Overview of Acute Food Insecurity
Over 4.1 million people across Somalia, or 26 percent of the total population, need urgent humanitarian food assistance to prevent food consumption gaps or the accelerated depletion of livelihood assets indicative of Crisis (IPC Phase 3) or worse outcomes through mid-2022. The key drivers of acute food insecurity in Somalia include the combined effects of consecutive seasons of poor and erratic rainfall distribution and conflict. Moreover, approximately 1.4 million children, or over 44 percent of the children in Somalia under the age of five are likely to be acutely malnourished, including nearly 329,500 who are likely to be severely malnourished.
Large-scale and sustained humanitarian food assistance and government support since July 2021 have mitigated the magnitude and severity of food insecurity in many areas. However, available forecasts indicate an increased likelihood of moderately below-average rainfall during the 2022 Gu (April-June) season across most of the country, which would adversely affect food security and nutrition outcomes. These findings are based on the 2021 post-Deyr seasonal food security and nutrition assessment conducted across Somalia in November and December 2021. The assessment and the subsequent analyses were jointly led by the Food Security and Nutrition Analysis Unit (FSNAU) and the Famine Early Warning Systems Network (FEWS NET), with the active participation of the government, UN, and NGO partners.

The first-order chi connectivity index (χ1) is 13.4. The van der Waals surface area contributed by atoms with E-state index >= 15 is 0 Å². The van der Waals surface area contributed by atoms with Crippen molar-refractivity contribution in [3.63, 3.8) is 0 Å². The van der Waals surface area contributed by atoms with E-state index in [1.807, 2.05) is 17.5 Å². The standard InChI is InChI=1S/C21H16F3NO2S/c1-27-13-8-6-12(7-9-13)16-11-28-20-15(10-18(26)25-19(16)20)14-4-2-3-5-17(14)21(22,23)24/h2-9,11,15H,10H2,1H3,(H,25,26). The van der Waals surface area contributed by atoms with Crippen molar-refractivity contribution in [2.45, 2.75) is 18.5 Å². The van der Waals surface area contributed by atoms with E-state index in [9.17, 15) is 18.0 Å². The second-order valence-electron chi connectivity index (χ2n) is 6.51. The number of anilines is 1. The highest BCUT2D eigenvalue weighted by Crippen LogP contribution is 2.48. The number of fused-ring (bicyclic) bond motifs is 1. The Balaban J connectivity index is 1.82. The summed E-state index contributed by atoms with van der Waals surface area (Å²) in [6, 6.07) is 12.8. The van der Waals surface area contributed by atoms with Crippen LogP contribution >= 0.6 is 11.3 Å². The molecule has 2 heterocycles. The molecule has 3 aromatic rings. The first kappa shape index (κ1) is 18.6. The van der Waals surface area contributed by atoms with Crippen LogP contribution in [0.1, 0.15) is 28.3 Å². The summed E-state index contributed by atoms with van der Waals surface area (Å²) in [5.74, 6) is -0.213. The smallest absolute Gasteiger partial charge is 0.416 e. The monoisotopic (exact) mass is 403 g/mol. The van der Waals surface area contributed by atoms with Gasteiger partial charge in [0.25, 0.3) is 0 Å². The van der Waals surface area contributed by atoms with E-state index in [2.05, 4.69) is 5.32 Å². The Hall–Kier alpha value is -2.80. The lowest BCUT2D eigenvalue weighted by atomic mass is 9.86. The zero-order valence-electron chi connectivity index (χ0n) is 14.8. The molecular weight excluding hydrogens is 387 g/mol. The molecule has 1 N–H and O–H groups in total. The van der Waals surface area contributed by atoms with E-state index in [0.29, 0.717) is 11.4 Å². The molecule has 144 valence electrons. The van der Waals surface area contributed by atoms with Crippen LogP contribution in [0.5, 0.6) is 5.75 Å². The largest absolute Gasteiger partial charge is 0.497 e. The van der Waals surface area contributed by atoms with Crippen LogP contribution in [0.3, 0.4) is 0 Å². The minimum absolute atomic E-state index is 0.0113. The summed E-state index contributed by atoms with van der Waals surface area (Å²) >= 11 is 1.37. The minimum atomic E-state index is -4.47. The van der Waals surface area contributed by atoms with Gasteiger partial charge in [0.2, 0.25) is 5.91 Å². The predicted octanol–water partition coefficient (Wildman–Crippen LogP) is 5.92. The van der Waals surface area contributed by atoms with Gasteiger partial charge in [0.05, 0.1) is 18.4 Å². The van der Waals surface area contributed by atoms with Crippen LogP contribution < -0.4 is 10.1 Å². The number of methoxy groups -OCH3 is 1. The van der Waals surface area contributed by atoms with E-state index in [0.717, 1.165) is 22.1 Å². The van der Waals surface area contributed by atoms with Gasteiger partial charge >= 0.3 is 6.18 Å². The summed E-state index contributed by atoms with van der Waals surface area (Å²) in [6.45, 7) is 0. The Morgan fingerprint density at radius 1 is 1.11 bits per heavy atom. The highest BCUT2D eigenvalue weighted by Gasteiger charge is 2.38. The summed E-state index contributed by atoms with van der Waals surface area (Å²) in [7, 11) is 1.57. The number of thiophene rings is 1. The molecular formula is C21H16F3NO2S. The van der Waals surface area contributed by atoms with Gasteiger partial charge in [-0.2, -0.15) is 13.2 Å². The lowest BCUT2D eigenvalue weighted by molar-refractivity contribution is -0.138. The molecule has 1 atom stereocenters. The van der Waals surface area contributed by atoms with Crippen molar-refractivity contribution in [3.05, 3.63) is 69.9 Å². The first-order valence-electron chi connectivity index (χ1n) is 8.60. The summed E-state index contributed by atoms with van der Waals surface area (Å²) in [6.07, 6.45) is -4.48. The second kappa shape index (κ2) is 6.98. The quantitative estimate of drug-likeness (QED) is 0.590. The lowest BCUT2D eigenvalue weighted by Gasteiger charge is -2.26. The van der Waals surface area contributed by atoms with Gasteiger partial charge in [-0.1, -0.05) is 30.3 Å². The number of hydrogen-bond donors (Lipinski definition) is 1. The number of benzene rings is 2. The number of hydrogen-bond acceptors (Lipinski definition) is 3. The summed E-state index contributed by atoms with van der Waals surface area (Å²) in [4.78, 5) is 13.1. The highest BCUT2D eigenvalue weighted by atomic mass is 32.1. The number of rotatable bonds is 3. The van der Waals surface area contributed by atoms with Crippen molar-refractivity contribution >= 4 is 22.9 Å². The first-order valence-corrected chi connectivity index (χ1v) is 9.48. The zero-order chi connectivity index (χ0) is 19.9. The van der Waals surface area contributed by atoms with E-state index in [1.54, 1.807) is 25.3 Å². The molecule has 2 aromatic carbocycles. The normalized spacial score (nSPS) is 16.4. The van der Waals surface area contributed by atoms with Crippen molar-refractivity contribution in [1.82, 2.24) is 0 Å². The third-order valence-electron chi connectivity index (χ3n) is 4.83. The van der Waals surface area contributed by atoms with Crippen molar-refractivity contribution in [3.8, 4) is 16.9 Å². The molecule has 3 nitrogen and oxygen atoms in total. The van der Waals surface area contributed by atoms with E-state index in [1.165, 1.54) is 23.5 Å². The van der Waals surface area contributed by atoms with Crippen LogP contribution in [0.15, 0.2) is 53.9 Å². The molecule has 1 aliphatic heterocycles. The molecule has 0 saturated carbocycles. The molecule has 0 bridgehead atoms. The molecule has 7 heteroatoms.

The October-December 2021 Deyr season was characterized by a delayed start, early end, and erratic rainfall distribution. As a result, cumulative rainfall was 40 to 60 percent below average across most parts of southern, central and adjacent parts of northern Somalia. The poor rains led to crop failure in central Somalia and below-average Deyr crop production in southern and northwestern Somalia, resulting in the third lowest Deyr harvest since 1995 in southern Somalia. Although Deyr rains partially replenished pasture and water in some areas, these resources are inadequate to support normal livestock production until the onset of Gu season rainfall in April 2022.